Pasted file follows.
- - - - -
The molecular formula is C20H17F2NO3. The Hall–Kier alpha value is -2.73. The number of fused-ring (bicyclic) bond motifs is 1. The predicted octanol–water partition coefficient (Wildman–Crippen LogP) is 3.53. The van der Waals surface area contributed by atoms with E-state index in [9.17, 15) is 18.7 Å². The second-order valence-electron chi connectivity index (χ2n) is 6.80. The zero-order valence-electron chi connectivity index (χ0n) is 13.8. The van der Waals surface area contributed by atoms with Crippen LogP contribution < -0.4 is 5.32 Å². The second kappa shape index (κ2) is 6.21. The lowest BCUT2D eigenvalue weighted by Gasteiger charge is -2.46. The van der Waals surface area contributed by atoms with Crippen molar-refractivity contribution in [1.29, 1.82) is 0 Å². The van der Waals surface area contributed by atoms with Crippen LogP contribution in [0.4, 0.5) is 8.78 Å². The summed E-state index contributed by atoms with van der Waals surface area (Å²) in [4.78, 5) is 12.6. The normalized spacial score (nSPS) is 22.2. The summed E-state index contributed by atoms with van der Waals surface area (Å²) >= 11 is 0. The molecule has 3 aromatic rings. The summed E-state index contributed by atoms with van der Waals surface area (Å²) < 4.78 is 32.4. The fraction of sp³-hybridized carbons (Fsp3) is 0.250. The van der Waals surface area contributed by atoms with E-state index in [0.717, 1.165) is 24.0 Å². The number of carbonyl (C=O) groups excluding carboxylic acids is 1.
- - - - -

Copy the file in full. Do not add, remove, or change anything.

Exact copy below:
The molecular formula is C20H17F2NO3. The Hall–Kier alpha value is -2.73. The number of fused-ring (bicyclic) bond motifs is 1. The predicted octanol–water partition coefficient (Wildman–Crippen LogP) is 3.53. The van der Waals surface area contributed by atoms with E-state index in [9.17, 15) is 18.7 Å². The second-order valence-electron chi connectivity index (χ2n) is 6.80. The zero-order valence-electron chi connectivity index (χ0n) is 13.8. The van der Waals surface area contributed by atoms with Crippen LogP contribution < -0.4 is 5.32 Å². The second kappa shape index (κ2) is 6.21. The lowest BCUT2D eigenvalue weighted by Gasteiger charge is -2.46. The van der Waals surface area contributed by atoms with Crippen molar-refractivity contribution in [1.29, 1.82) is 0 Å². The van der Waals surface area contributed by atoms with Crippen LogP contribution in [0.4, 0.5) is 8.78 Å². The summed E-state index contributed by atoms with van der Waals surface area (Å²) in [4.78, 5) is 12.6. The normalized spacial score (nSPS) is 22.2. The summed E-state index contributed by atoms with van der Waals surface area (Å²) >= 11 is 0. The molecule has 3 aromatic rings. The summed E-state index contributed by atoms with van der Waals surface area (Å²) < 4.78 is 32.4. The fraction of sp³-hybridized carbons (Fsp3) is 0.250. The van der Waals surface area contributed by atoms with E-state index in [0.717, 1.165) is 24.0 Å². The number of carbonyl (C=O) groups excluding carboxylic acids is 1.